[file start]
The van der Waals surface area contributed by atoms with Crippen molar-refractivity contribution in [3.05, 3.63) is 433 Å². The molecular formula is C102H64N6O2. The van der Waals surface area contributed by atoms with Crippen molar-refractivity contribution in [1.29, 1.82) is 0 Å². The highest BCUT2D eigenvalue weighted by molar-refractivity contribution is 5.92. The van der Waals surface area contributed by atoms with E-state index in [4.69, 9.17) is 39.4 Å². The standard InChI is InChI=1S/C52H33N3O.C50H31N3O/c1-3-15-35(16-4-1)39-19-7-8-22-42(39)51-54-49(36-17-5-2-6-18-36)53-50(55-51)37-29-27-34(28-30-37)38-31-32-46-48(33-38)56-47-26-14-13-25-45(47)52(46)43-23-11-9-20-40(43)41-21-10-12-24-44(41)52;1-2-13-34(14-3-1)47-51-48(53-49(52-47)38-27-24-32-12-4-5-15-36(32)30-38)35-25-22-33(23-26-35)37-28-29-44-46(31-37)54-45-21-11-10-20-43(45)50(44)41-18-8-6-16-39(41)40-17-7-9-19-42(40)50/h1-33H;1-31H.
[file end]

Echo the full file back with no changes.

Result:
The van der Waals surface area contributed by atoms with Crippen molar-refractivity contribution in [3.05, 3.63) is 433 Å². The molecular formula is C102H64N6O2. The van der Waals surface area contributed by atoms with Crippen molar-refractivity contribution in [1.29, 1.82) is 0 Å². The highest BCUT2D eigenvalue weighted by molar-refractivity contribution is 5.92. The van der Waals surface area contributed by atoms with E-state index in [4.69, 9.17) is 39.4 Å². The standard InChI is InChI=1S/C52H33N3O.C50H31N3O/c1-3-15-35(16-4-1)39-19-7-8-22-42(39)51-54-49(36-17-5-2-6-18-36)53-50(55-51)37-29-27-34(28-30-37)38-31-32-46-48(33-38)56-47-26-14-13-25-45(47)52(46)43-23-11-9-20-40(43)41-21-10-12-24-44(41)52;1-2-13-34(14-3-1)47-51-48(53-49(52-47)38-27-24-32-12-4-5-15-36(32)30-38)35-25-22-33(23-26-35)37-28-29-44-46(31-37)54-45-21-11-10-20-43(45)50(44)41-18-8-6-16-39(41)40-17-7-9-19-42(40)50/h1-33H;1-31H.